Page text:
The seven deadly sins, also known as the capital vices, the seven traits of man, or cardinal sins, is a grouping and classification of vices within Christian teachings. Behaviours or habits are classified under this category if they directly give birth to other immoralities. According to the standard list, they are pride, greed, lust, envy, gluttony, wrath and sloth, which are also contrary to the seven heavenly virtues. These sins are often thought to be abuses or excessive versions of one's natural faculties or passions (for example, gluttony abuses one's desire to eat).
This classification originated with the desert fathers, especially Evagrius Ponticus, who identified seven or eight evil thoughts or spirits that one needed to overcome. Evagrius' pupil John Cassian, with his book The Institutes, brought the classification to Europe, where it became fundamental to Catholic confessional practices as evident in penitential manuals, sermons like "The Parson's Tale" from Chaucer's Canterbury Tales, and artworks like Dante's Purgatory (where the penitents of Mount Purgatory are depicted as being grouped and penanced according to the worst capital sin they committed). The Catholic Church used the concept of the deadly sins in order to help people curb their inclination towards evil before dire consequences and misdeeds could occur; the leader-teachers especially focused on pride (which is thought to be the sin that severs the soul from Grace, and the one that is representative and the very essence of all evil) and greed, both of which are seen as inherently sinful and as underlying all other sins to be prevented. To inspire people to focus on the seven deadly sins, the vices are discussed in treatises and depicted in paintings and sculpture decorations on Catholic churches as well as older textbooks.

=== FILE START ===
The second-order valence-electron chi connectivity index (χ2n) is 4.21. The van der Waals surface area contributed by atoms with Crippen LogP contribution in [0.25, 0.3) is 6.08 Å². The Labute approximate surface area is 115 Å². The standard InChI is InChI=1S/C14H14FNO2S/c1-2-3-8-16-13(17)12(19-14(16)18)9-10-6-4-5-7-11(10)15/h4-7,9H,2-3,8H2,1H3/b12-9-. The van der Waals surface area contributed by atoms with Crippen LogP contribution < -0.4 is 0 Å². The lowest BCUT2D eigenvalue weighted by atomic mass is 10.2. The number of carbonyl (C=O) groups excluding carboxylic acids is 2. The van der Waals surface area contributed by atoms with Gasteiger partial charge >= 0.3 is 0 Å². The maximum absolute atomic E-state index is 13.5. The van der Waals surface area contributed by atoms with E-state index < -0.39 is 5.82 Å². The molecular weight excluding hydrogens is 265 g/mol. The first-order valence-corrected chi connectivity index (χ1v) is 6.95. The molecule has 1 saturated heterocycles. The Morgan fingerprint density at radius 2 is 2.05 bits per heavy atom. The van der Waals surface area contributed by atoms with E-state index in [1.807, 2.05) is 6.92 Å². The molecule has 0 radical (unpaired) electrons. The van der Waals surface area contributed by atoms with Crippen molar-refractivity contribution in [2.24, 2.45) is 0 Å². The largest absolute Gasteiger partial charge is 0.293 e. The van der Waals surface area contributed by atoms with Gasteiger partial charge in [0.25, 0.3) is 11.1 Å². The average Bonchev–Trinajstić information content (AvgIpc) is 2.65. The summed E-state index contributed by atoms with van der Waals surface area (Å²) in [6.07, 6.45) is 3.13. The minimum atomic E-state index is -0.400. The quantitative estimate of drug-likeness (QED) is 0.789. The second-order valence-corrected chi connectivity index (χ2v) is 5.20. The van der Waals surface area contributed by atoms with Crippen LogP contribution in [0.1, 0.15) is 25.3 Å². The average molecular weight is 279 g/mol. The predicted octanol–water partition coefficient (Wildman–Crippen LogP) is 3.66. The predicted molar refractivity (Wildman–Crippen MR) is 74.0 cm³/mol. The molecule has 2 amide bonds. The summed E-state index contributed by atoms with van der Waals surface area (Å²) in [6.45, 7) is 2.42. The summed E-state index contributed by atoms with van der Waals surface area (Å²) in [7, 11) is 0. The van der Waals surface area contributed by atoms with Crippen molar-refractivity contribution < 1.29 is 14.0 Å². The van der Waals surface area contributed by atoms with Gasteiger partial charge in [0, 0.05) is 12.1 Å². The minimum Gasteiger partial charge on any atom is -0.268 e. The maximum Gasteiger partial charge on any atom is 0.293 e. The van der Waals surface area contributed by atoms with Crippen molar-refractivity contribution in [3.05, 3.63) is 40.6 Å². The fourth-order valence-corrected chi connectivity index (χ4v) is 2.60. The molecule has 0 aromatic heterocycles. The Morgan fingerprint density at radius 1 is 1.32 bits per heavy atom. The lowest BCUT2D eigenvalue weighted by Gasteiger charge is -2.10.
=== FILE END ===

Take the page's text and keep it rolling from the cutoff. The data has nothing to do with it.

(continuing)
The seven deadly sins, along with the sins against the Holy Ghost and the sins that cry to Heaven for vengeance, are considered especially serious in the Western Christian traditions.